High blood pressure, diabetes, and heart disease are more common than you think. Learn how to prevent and control them with a few lifestyle changes.
Did you know that about 76.4 million Americans have high blood pressure? The good news is that high blood pressure, or hypertension, can be prevented and controlled with a few lifestyle changes.
“So what exactly is blood pressure?” you ask. Blood pressure is a measurement of the force of blood pushing against the walls of blood vessels. When the pressure gets too high, the heart has to work even harder to deliver blood to all of the areas of the body. That extra work can cause heart attacks and stroke. It can also cause the walls of the arteries to harden. High blood pressure is also a major risk factor for other diseases like kidney (renal) disease and congestive heart failure (CHF).
What causes high blood pressure? The experts don’t have a definitive cause; however, the following are highly associated with the presence of high blood pressure: smoking, stress, age, obesity or being overweight, lack of exercise, consuming high amounts of salt, consuming more than two glasses of alcohol per day, genetics, renal disease and adrenal or thyroid disorders.
Living a healthier lifestyle is a great place to start when managing high blood pressure. The DASH Eating Plan, which can be found at http://www.nhlbi.nih.gov/health/public/heart/hbp/dash/new_dash.pdf, is a diet that is low in saturated fat, cholesterol and total fat, and high in whole grains, fruits and vegetables. It also contains foods high in potassium, calcium and magnesium. Because sodium intake is strongly related to hypertension, following the DASH Eating Plan may greatly help to lower blood pressure levels, as it is low in sodium.
Exercise is also very beneficial for helping to lower blood pressure. Aerobic exercise is like a workout for your heart – the stronger it is, the easier time it has pumping blood to all areas of your body. Therefore, it is important to engage in aerobic exercise several times per week to help maintain healthy blood pressure.
If you need any additional information, check out what the American Heart Association has to say about high blood pressure at http://www.heart.org/HEARTORG/Conditions/HighBloodPressure/High-Blood-Pressure_UCM_002050_Article.jsp.
Diabetes is a disease that currently affects 25.8 million people in the United States. The pancreas makes insulin, which helps glucose (food is converted into glucose after consumption) enter cells. When the pancreas can no longer make enough insulin, glucose becomes highly concentrated in the blood.
There are three types of diabetes. Type 1 usually starts in childhood. It is an autoimmune disease. The exact cause of type 1 diabetes is unknown, but researchers are finding that the body attacks the beta cells in the pancreas. Beta cells are responsible for making insulin. When this happens, the body becomes insulin dependent and injections are needed for the duration of the patient’s life.
Type 2 diabetes can happen at any point during a person’s life. It occurs most often in adulthood when the pancreas starts producing less insulin, or the body doesn’t respond to its own insulin as it has in the past. Researchers believe obesity, low physical activity levels and diets high in fat contribute to the development of this condition. Type 2 diabetes can be prevented or delayed by exercising and eating healthier.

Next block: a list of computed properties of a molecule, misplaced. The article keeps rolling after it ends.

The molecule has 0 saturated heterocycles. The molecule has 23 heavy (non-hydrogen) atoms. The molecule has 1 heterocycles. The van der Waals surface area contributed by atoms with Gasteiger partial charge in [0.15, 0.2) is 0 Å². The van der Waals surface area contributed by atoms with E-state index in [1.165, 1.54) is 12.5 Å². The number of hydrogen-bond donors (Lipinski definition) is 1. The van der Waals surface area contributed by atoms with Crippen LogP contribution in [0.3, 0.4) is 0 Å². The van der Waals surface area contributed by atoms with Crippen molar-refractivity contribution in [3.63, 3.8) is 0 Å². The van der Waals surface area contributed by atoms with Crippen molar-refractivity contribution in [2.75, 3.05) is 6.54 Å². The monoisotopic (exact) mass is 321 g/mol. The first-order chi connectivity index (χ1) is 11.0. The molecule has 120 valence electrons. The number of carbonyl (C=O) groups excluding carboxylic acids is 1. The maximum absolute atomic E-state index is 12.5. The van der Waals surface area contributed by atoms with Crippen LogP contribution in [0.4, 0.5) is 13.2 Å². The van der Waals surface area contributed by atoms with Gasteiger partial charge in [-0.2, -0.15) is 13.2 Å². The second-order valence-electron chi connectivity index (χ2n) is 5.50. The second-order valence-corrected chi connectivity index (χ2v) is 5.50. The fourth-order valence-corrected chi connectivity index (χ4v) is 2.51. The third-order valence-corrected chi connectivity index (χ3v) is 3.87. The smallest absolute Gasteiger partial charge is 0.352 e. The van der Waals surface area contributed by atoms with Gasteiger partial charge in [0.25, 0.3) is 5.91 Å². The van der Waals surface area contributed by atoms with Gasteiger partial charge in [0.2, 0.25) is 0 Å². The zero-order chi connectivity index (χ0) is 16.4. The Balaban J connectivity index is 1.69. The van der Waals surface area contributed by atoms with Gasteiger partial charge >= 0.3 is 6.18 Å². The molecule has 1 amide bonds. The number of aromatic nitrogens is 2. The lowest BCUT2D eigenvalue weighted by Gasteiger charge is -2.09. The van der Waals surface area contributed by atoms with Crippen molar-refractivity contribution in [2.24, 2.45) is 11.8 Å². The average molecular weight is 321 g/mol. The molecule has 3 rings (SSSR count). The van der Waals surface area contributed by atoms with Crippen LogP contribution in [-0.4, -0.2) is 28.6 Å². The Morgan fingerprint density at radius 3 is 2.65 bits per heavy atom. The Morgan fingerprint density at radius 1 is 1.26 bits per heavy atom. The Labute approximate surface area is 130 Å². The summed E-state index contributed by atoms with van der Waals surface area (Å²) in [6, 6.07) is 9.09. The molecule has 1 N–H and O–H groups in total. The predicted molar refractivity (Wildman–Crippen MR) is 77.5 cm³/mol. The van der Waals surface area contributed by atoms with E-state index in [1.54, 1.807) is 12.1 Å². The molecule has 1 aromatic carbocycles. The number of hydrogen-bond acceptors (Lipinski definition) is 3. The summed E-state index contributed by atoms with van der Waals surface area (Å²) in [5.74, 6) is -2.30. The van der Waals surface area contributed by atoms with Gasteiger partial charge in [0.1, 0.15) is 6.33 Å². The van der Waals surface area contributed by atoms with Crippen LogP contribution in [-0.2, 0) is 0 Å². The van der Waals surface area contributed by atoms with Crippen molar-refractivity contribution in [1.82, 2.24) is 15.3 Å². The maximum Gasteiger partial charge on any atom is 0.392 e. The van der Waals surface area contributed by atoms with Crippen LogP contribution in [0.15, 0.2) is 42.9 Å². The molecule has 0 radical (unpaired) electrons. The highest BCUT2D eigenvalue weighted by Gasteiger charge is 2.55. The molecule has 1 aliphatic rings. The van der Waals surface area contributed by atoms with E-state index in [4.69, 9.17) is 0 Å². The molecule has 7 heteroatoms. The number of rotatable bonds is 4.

Gestational diabetes occurs during pregnancy. Glucose levels usually return to the levels they were prior to pregnancy. It can be dangerous for the mother and unborn child if not treated. Women who develop gestational diabetes have a 35%–60% chance of developing type 2 diabetes during the 10–20 years after the baby is born.
All types of diabetes can have serious health complications if not monitored and treated continuously. Thankfully, losing weight and practicing a healthier lifestyle can greatly decrease the amount of medication and injections a person with type 2 diabetes will need.
Coronary heart disease, or coronary artery disease, is a very serious illness affecting many Americans. In fact, it is the number one cause of death of men and women in the United States.
Occasionally, a person may have coronary heart disease and have no symptoms at all. However, symptoms usually do occur, like chest pain, shortness of breath and fatigue. If you have experienced any of these symptoms, especially during a period of physical exertion, a visit to your doctor should be scheduled.
Many of the causes of heart disease can be managed. Diet, fitness level, weight, blood pressure and substance abuse can all contribute to heart disease. You should consume a diet low in saturated fat and exercise for at least 30 minutes a day during most days of the week. Quitting smoking and not using illegal drugs will also dramatically decrease your chance of developing the disease. Blood pressure can be managed by medication or oftentimes by lifestyle changes.
If you want to read more about diseases of the heart, check out www.heart.org or the National Institutes of Health at http://www.ncbi.nlm.nih.gov/pubmedhealth/PMH0004449/.